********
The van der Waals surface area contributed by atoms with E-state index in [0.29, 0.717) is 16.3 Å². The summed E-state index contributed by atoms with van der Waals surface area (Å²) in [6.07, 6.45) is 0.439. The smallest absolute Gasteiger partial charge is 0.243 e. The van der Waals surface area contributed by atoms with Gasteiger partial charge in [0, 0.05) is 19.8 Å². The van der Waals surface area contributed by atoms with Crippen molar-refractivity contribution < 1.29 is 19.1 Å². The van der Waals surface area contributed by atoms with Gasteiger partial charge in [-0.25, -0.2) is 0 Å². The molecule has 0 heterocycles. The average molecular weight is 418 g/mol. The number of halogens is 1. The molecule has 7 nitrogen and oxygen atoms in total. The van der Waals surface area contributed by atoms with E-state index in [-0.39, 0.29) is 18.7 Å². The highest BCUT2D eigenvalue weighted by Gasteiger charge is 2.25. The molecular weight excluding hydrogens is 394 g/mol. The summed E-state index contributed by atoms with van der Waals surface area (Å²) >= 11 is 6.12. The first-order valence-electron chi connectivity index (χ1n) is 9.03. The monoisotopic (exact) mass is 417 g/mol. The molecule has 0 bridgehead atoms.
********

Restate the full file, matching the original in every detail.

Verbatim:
The van der Waals surface area contributed by atoms with E-state index in [0.29, 0.717) is 16.3 Å². The summed E-state index contributed by atoms with van der Waals surface area (Å²) in [6.07, 6.45) is 0.439. The smallest absolute Gasteiger partial charge is 0.243 e. The van der Waals surface area contributed by atoms with Gasteiger partial charge in [0, 0.05) is 19.8 Å². The van der Waals surface area contributed by atoms with Crippen molar-refractivity contribution < 1.29 is 19.1 Å². The van der Waals surface area contributed by atoms with Gasteiger partial charge in [-0.25, -0.2) is 0 Å². The molecule has 0 heterocycles. The average molecular weight is 418 g/mol. The number of halogens is 1. The molecule has 7 nitrogen and oxygen atoms in total. The van der Waals surface area contributed by atoms with E-state index in [-0.39, 0.29) is 18.7 Å². The highest BCUT2D eigenvalue weighted by Gasteiger charge is 2.25. The molecular weight excluding hydrogens is 394 g/mol. The summed E-state index contributed by atoms with van der Waals surface area (Å²) >= 11 is 6.12. The first-order valence-electron chi connectivity index (χ1n) is 9.03. The monoisotopic (exact) mass is 417 g/mol. The molecule has 0 bridgehead atoms.